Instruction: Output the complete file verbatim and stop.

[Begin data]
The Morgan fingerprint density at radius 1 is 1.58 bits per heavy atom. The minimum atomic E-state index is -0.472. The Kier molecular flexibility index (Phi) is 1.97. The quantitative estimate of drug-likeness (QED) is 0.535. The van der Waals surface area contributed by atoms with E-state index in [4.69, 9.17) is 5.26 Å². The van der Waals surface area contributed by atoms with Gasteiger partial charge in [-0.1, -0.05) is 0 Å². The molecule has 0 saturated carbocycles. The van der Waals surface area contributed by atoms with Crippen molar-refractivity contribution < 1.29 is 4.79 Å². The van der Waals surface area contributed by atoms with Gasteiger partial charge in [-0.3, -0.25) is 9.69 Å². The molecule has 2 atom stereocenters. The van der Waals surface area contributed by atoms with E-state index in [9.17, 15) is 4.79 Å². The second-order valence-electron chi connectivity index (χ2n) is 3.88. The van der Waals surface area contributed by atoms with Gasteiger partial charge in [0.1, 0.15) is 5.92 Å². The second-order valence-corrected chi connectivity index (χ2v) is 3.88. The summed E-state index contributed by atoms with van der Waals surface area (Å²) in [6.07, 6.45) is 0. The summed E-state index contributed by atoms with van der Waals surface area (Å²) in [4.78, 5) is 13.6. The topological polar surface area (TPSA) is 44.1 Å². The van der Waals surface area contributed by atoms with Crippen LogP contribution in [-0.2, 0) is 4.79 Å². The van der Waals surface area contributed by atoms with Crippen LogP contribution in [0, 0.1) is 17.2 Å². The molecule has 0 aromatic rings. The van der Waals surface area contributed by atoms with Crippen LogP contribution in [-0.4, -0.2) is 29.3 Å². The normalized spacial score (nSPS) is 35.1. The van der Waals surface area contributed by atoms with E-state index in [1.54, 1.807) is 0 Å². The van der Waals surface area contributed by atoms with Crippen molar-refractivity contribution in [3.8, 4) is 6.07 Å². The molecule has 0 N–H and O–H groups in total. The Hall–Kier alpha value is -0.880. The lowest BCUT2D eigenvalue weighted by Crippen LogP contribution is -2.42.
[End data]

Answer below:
The Morgan fingerprint density at radius 1 is 1.58 bits per heavy atom. The minimum atomic E-state index is -0.472. The Kier molecular flexibility index (Phi) is 1.97. The quantitative estimate of drug-likeness (QED) is 0.535. The van der Waals surface area contributed by atoms with E-state index in [4.69, 9.17) is 5.26 Å². The van der Waals surface area contributed by atoms with Gasteiger partial charge in [-0.1, -0.05) is 0 Å². The molecule has 0 saturated carbocycles. The van der Waals surface area contributed by atoms with Crippen molar-refractivity contribution < 1.29 is 4.79 Å². The van der Waals surface area contributed by atoms with Gasteiger partial charge in [-0.3, -0.25) is 9.69 Å². The molecule has 2 atom stereocenters. The van der Waals surface area contributed by atoms with E-state index in [9.17, 15) is 4.79 Å². The second-order valence-electron chi connectivity index (χ2n) is 3.88. The van der Waals surface area contributed by atoms with Gasteiger partial charge in [0.1, 0.15) is 5.92 Å². The second-order valence-corrected chi connectivity index (χ2v) is 3.88. The summed E-state index contributed by atoms with van der Waals surface area (Å²) in [6.07, 6.45) is 0. The summed E-state index contributed by atoms with van der Waals surface area (Å²) in [4.78, 5) is 13.6. The topological polar surface area (TPSA) is 44.1 Å². The van der Waals surface area contributed by atoms with Crippen LogP contribution in [-0.2, 0) is 4.79 Å². The van der Waals surface area contributed by atoms with Crippen LogP contribution in [0, 0.1) is 17.2 Å². The molecule has 0 aromatic rings. The van der Waals surface area contributed by atoms with Crippen LogP contribution in [-0.4, -0.2) is 29.3 Å². The normalized spacial score (nSPS) is 35.1. The van der Waals surface area contributed by atoms with E-state index in [1.54, 1.807) is 0 Å². The van der Waals surface area contributed by atoms with Crippen molar-refractivity contribution in [3.8, 4) is 6.07 Å². The molecule has 0 N–H and O–H groups in total. The Hall–Kier alpha value is -0.880. The lowest BCUT2D eigenvalue weighted by Crippen LogP contribution is -2.42.